Learn about the first wheeled vehicle that made its way to the Red Planet.
How about some history lesson? Have you ever wondered what the first rover to touch down and travel on Mars was and when it happened? You’re about to find out :)
The first wheeled vehicle to arrive on Mars and move around its grounds was the Mars Pathfinder's Sojourner Rover. It rolled onto the surface of the Red Planet on July 4, 1997.
The Sojourner was a six-wheeled vehicle that was remotely controlled by an operator on Earth. The mission of the rover was to collect information about the soil and rocks of Mars. The gathered data was significant for designing better robotics rovers for future missions.
Interestingly, Sojourner wasn’t that different from Leo Rover in terms of dimensions. The former was 48 cm (19-inch) wide, 65 cm (26-inch) long and 30 cm (12-inch) high, whereas the latter is approximately 43 cm (17-inch) wide, 45 cm (17-inch) long and 25 cm (9-inch) high. So, Sojourner was quite bigger but Leo Rover is equipped with a larger computer than the other robot was ;)
The Mars Pathfinder mission lifted off on December 4, 1996, embarking on an eight-month voyage to the Red Planet. After the spacecraft touched down, the Sojourner rover, the size of a microwave oven, set its wheels on the red soil of Mars.
Both robots were designed to run for a set amount of time – the Pathfinder lander for one month, and the Sojourner for only one week. However, they were both functional for three months, collecting data on the atmosphere and climate of Mars, as well as the geology and interior of the planet.
Both the lander and the rover were equipped with instruments for scientific observation and providing engineering data about the new technologies being displayed. Among them, there were instruments for analyzing the Martian climate, atmosphere, geology, soil, and rock.
Mars Pathfinder entered the Red Planet's atmosphere using a novel method of such a procedure – to slow down the craft's descent, a parachute was deployed and then, a giant airbag system cushioned the impact. The lander then dropped on the surface, bouncing across the terrain for a few minutes before it rolled to a halt.
The Mars Pathfinder was the first mission among a series of missions to the Red Planet to include rovers, and the first victorious lander since 1976 when the twin space probes – Vikings – touched down on Mars. Its success allowed for the invasion of the Red Planet. Eight other NASA robots have made their way to Mars in the past two decades, and five of them remain active to this day.
Aside from its scientific purposes, the Mars Pathfinder mission also served as a "proof-of-concept" for diverse technologies, including airbag landing and automated obstacle avoidance, which were both later used by the Mars Exploration Rover mission. The Mars Pathfinder also stood out for its tremendously low cost compared to other robotic space missions to the Red Planet.
In order to pick a name for the rover, in March 1994, a student competition was held and lasted one year. Participants up to 18 years old from any country were to write an essay devoted to a heroine of their choice, describing her accomplishments and how they could be applied to the environment of Mars.
What mattered in singling out the best work was the quality of the paper, the aptness of the name for the rover as well as the contestant’s knowledge of the probe mission and the heroine. The winner was 12-year-old Valerie Ambroise of Bridgeport, Connecticut who proposed naming the Martian rover after Sojourner Truth – a 19th-century African-American abolitionist and women's rights activist.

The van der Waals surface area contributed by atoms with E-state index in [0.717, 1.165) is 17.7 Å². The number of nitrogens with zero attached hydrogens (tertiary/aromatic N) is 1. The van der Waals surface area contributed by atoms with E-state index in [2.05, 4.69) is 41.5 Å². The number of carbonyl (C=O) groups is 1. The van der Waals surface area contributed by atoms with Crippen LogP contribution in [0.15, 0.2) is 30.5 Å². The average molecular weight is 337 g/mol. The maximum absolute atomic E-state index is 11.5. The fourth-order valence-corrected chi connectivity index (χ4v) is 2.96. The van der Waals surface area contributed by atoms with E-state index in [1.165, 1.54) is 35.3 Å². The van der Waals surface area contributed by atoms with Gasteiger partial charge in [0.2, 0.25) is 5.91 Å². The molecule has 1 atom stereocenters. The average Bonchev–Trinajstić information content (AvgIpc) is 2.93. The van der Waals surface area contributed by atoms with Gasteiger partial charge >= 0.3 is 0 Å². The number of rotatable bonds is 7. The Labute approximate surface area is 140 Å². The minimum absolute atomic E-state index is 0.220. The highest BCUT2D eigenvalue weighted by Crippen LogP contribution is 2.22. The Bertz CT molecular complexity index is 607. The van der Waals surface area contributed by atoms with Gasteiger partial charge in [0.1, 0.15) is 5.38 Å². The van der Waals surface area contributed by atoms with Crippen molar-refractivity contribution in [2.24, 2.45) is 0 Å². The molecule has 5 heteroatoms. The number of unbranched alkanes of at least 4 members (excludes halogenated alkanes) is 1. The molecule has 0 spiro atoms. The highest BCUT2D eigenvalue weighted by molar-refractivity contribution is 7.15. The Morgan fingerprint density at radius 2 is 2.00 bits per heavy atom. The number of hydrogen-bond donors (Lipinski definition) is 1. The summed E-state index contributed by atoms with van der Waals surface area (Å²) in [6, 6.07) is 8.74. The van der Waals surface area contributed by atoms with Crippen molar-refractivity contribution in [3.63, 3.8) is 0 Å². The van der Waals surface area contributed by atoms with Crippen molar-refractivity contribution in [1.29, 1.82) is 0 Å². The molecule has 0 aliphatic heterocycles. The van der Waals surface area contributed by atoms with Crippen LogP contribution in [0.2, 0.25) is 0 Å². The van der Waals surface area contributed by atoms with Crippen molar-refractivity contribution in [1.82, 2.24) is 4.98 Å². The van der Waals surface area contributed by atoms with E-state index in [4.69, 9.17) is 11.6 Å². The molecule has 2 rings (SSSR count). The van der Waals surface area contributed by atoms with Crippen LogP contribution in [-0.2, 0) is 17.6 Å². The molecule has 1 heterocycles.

Come now, you thought Mars was the only place rovers could be used, didn't you? Don't feel bad, we hold no grudge ;) Hard to blame people for associating rovers mostly, if not only, with Mars when space conquering is always all over the news.
The truth is that only a few rovers made their way to the Red Planet. In fact, it's here on Earth where rovers thrive as they are tested and customized for various use. Why Mars, when Earth provides a myriad of possibilities for rovers?
Take European Rover Challenge for example. It's the biggest space and robotics event of the Old Continent held annually in Poland, and it combines competitions of Martian rovers with technological and scientific demonstrations.
As a technical partner, we, at Leo Rover, have been supporting the contest since the 2020 edition. Check out our blog posts on ERC 2020 and 2021.
Another example of "Martian" rovers in action on Earth is the University Rover Challenge – the world's robotics contest for students. Each year, the URC takes place in the desert in Utah and it provides a great opportunity for students to design and create a new generation of Mars rovers that will partner with astronauts exploring the Red Planet in the future.
Interestingly, back in 2013, the founders of our Leo Rover (Szymon, Julia and Aleksander) participated in the URC and came in second that year, which is mentioned in the following blog post of ours.
All right, but let's put Mars aside. Rovers are much more than vehicles for outer space expeditions, you know. They can be applied in so many areas, serving so many purposes. See several interesting ways Leo Rover can be used to serve humanity. And don't get me wrong – I'm not trying to undermine the significance of the Mars Pathfinder Mission and how it affected the space and robotics industry. It was indeed a huge accomplishment for mankind. All I'm saying is that we shouldn't forget about rovers' achievements here on Earth as there are many ;)
If space exploration is what you’re really into and reading about the first rover to safely land on Mars made you peckish for more, make sure to check out our article on other rovers that explored the Red Planet. But as mentioned, let's not forget that while we're pursuing to reach the stars, rovers have already shown what they can do on Earth ;)